This biopic about James Brown has a screenplay by Jes and John Henry-Butterworth that’s aiming for poetic compression – everything we know about James Brown is shown to us only once (he takes crack once, he beats his wife once, he goes on the run from the law once, he gets put in jail once, he recklessly waves a gun around once, tax avoidance is mentioned once… and so on), all of these irruptions springing from Brown’s psychologically compromised childhood (his mother walked out and he was raised in a brothel). However, director Tate Taylor is trying to make a tasteful “standard” biopic, along the lines of Ray – dolly shots and character arcs and pretty lighting and period detailing – but the Butterworth’s screenplay, particularly that yo-yo timeline, needs something more experimental, dynamic, funky. Chadwick Boseman is better as Brown the man than Brown the performer – sloppy spins – though how anyone is expected to capture the sheer dynamism of Brown at his peak is beyond comprehension. The key reference point here is in Taylor’s recreation of the TAMI Show in 1964, when Brown, irate because the Rolling Stones were getting top billing, put on a display so pyrotechnical that they were afraid to follow him. To digress slightly, this is a case of “print the legend” or so says Mick Jagger in a documentary you can find here about Brown’s life. Get On Up (also co-produced by Jagger, interestingly) is ultimately a missed opportunity: it’s no use as a primer on Brown’s extraordinary career because it lacks details and pussyfoots around its subject, and its headline-hopping superficial approach means that the great developments (he invented funk music, for god’s sake) don’t get the weight they deserve. But if you do already know the Brown story, this is, damning summation, a pleasant enough entertainment.
The Grandmaster (Metrodome, cert 15)
I’ve already reviewed this film about the celebrated Ip Man at length, here. I’m pretty much of the same opinion now as I was then – it’s no good. I’ve never particularly subscribed to the “good things are in it” take on a film. The first question to ask is: does it work dramatically? If it doesn’t then occasionally there might be some mitigating factor – if a film is bravely experimental or it’s dealing with a subject no one else will touch – that stops it getting a big thumbs down. But generally speaking I don’t care how lovely something looks (and this does), how big the stars (they don’t come much bigger than Tony Leung and Zhang Ziyi in Chinese cinema), how celebrated the director (and Wong Kar Wei is without doubt one of the genius directors), or how technically superior its individual elements (fight scenes choreographed by legend Yuen Woo-ping). This is a four hour film that’s been cut back to two, and in the process most of its coherence and drama and magic has been kung-fu’d to death.
Wooden Crosses (Eureka, cert PG)
Made in 1932 using techniques which must have been groundbreaking then, this remarkably fluid and still very effective war film is often hailed as one of the best of the genre. It follows, in what is now a standard formula, a group of “just guys” into the trenches of the First World War, then into a battle that is still a marvel of mis-en-scène, man-movement and camerawork, and finally into a cemetery where writer/director Raymond Bernard gives the guys a pitiless big finish reinforcing the “war is hell” set-ups that have come before. Thanks to a 2014 restoration, you’d barely guess this film was 80-odd years old. A few midtones might have slipped on the way but overall it’s bright and crisp with good contrast. The sound is more problematic, though oddly it’s only speech which sounds a bit tinny (no big deal for subtitle readers); the whump whump of ordnance in the battle scenes comes through loud and clear. This is important, because though Bernard is interested in his characters (Charles Vanel and Antonin Artaud are among the men playing them), he’s more focused on getting across the disorienting effect of battle, the way it unmoors men. Some fall apart, others discover wells of calm heroism. “You’re going to lose two fingers,” one soldier is told after being hit with a bullet. “It’s OK, I’m no pianist,” he quips.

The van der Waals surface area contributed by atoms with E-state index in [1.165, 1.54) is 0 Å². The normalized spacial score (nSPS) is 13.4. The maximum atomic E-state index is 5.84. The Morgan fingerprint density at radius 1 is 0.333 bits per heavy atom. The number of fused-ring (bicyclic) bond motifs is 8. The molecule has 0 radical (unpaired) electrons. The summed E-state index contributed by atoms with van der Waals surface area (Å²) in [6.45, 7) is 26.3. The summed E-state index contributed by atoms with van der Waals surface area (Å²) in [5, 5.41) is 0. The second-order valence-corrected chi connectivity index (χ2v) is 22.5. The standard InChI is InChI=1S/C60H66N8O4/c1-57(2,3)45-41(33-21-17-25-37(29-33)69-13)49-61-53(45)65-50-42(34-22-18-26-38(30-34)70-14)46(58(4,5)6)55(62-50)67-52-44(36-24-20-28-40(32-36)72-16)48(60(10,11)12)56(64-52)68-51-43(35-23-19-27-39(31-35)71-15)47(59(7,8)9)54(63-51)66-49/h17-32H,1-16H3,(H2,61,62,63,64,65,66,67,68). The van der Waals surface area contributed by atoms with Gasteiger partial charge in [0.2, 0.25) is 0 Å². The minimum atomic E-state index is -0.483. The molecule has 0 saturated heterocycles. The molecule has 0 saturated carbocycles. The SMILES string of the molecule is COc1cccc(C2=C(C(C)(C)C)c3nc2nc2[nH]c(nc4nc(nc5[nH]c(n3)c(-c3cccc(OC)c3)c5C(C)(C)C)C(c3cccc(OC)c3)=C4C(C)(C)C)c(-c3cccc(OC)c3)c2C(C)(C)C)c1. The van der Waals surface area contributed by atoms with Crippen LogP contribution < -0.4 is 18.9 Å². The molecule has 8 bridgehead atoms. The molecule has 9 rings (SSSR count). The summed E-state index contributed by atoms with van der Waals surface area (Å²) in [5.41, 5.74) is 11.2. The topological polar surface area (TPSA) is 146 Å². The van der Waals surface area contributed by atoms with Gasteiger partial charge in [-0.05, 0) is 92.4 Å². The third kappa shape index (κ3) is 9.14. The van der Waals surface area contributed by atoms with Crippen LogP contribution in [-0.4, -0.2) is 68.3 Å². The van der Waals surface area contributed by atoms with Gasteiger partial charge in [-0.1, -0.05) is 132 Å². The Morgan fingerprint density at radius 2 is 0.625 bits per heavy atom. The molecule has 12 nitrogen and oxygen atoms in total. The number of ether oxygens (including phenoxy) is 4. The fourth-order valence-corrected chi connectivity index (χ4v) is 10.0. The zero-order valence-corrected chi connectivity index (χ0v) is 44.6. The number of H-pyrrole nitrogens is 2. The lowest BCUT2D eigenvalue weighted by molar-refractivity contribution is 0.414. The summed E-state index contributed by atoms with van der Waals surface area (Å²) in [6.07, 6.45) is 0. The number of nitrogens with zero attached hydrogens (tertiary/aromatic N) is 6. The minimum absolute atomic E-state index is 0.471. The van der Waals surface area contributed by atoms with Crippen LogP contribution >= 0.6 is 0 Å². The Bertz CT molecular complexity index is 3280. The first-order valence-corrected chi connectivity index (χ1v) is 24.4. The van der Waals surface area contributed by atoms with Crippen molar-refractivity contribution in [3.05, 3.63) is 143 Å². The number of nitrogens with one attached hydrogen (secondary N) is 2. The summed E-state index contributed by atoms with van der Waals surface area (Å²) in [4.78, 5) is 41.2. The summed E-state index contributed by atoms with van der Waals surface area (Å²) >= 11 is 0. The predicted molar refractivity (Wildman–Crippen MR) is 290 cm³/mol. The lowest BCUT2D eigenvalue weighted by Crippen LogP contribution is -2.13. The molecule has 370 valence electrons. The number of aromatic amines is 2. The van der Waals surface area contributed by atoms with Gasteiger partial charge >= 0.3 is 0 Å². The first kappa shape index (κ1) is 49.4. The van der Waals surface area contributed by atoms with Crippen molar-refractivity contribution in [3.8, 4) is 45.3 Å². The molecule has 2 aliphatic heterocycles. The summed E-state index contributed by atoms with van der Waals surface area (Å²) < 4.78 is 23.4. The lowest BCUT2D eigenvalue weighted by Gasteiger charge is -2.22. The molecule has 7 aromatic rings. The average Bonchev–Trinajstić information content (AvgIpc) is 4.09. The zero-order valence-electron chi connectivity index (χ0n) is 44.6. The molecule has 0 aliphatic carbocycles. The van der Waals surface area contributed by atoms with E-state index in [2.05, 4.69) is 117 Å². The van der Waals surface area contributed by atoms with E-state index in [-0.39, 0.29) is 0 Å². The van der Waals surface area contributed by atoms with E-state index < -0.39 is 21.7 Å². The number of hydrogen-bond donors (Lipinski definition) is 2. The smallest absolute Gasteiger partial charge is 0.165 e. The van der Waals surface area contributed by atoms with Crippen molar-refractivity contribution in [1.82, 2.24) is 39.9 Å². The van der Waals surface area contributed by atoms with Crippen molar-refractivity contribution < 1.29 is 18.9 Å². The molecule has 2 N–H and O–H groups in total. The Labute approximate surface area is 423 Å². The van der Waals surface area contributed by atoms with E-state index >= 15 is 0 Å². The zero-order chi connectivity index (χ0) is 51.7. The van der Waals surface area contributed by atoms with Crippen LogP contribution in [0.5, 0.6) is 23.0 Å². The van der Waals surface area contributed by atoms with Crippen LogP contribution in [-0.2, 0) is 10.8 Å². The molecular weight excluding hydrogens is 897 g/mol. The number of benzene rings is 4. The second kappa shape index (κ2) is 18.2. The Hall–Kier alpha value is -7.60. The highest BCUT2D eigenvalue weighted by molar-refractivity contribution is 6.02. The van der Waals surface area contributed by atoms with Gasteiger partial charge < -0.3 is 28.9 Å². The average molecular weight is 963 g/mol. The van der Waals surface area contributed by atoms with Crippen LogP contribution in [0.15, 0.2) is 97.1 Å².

Pelo Malo (Axiom, cert 15)
In the Venezuelan slums, a pretty young woman who has lost her job as a security guard is consumed with worry about her son. He’s a pretty young thing, and his obsession with his “bad hair” (the film’s title in Spanish) awakens in her the fear that he is gay. Of course she dresses this up as a general fear for his future – what life for a gay lad in those macho purlieus – but the look of distaste on her face tells another story, and the fact that she has Hispanic looks and the son takes after his absent African-featured father is another count against him. It’s the acting that should draw you towards what would, in another age, have been called a kitchen sinker – Samuel Lange Zambrano and Samantha Castillo, as son and mother, are so natural and believable that Pelo Malo almost has a documentary quality. Nelly Ramos, as the boy’s grandmother, wickedly encouraging him to flame on – we suspect it’s a way of getting at the woman who took her own son away – takes the film up what looks like a potential Billy Elliot avenue. But there’s no such easy redemption here, and by the end the look on the boy’s face suggests that his belief in fairy tales might be shattered for ever. An unusual, psychologically gruesome corrective to the usual happy-ever-afters.
© Steve Morrissey 2015